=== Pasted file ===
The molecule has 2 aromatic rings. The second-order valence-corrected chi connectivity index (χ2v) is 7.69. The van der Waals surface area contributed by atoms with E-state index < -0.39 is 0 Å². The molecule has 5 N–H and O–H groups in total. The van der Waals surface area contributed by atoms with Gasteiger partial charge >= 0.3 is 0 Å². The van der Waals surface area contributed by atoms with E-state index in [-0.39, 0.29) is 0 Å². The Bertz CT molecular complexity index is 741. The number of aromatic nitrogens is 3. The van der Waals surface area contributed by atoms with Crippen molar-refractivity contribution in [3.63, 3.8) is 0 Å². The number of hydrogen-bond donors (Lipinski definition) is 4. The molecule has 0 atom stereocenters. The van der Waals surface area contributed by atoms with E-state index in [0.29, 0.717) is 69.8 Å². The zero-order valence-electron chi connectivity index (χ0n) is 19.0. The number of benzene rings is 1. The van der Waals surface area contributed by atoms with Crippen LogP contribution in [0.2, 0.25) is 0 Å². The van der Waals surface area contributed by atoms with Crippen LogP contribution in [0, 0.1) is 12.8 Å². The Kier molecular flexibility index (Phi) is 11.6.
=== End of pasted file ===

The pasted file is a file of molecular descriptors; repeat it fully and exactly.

The molecule has 2 aromatic rings. The second-order valence-corrected chi connectivity index (χ2v) is 7.69. The van der Waals surface area contributed by atoms with E-state index < -0.39 is 0 Å². The molecule has 5 N–H and O–H groups in total. The van der Waals surface area contributed by atoms with Gasteiger partial charge >= 0.3 is 0 Å². The van der Waals surface area contributed by atoms with E-state index in [-0.39, 0.29) is 0 Å². The Bertz CT molecular complexity index is 741. The number of aromatic nitrogens is 3. The van der Waals surface area contributed by atoms with Crippen molar-refractivity contribution in [3.63, 3.8) is 0 Å². The number of hydrogen-bond donors (Lipinski definition) is 4. The molecule has 0 atom stereocenters. The van der Waals surface area contributed by atoms with E-state index in [0.29, 0.717) is 69.8 Å². The zero-order valence-electron chi connectivity index (χ0n) is 19.0. The number of benzene rings is 1. The van der Waals surface area contributed by atoms with Crippen LogP contribution in [0.2, 0.25) is 0 Å². The van der Waals surface area contributed by atoms with Crippen LogP contribution in [0, 0.1) is 12.8 Å². The Kier molecular flexibility index (Phi) is 11.6.